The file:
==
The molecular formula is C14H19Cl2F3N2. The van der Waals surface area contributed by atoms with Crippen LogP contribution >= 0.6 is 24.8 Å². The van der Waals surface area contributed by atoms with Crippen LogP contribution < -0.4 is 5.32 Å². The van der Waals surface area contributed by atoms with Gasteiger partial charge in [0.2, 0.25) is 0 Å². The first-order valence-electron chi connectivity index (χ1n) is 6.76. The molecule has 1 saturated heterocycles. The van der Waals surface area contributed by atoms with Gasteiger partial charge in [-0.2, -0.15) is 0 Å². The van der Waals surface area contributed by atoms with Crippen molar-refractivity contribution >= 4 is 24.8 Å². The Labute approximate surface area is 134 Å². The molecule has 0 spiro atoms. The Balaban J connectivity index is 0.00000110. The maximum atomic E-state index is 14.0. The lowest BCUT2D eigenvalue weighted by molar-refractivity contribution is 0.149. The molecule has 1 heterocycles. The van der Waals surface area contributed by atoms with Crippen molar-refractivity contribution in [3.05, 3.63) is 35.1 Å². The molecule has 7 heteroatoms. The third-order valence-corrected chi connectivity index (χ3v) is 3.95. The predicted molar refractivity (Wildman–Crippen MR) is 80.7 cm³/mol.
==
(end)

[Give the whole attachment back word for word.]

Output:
The molecular formula is C14H19Cl2F3N2. The van der Waals surface area contributed by atoms with Crippen LogP contribution >= 0.6 is 24.8 Å². The van der Waals surface area contributed by atoms with Crippen LogP contribution < -0.4 is 5.32 Å². The van der Waals surface area contributed by atoms with Gasteiger partial charge in [0.2, 0.25) is 0 Å². The first-order valence-electron chi connectivity index (χ1n) is 6.76. The molecule has 1 saturated heterocycles. The van der Waals surface area contributed by atoms with Gasteiger partial charge in [-0.2, -0.15) is 0 Å². The van der Waals surface area contributed by atoms with Crippen molar-refractivity contribution >= 4 is 24.8 Å². The Labute approximate surface area is 134 Å². The molecule has 0 spiro atoms. The Balaban J connectivity index is 0.00000110. The maximum atomic E-state index is 14.0. The lowest BCUT2D eigenvalue weighted by molar-refractivity contribution is 0.149. The molecule has 1 heterocycles. The van der Waals surface area contributed by atoms with Crippen molar-refractivity contribution in [3.05, 3.63) is 35.1 Å². The molecule has 7 heteroatoms. The third-order valence-corrected chi connectivity index (χ3v) is 3.95. The predicted molar refractivity (Wildman–Crippen MR) is 80.7 cm³/mol.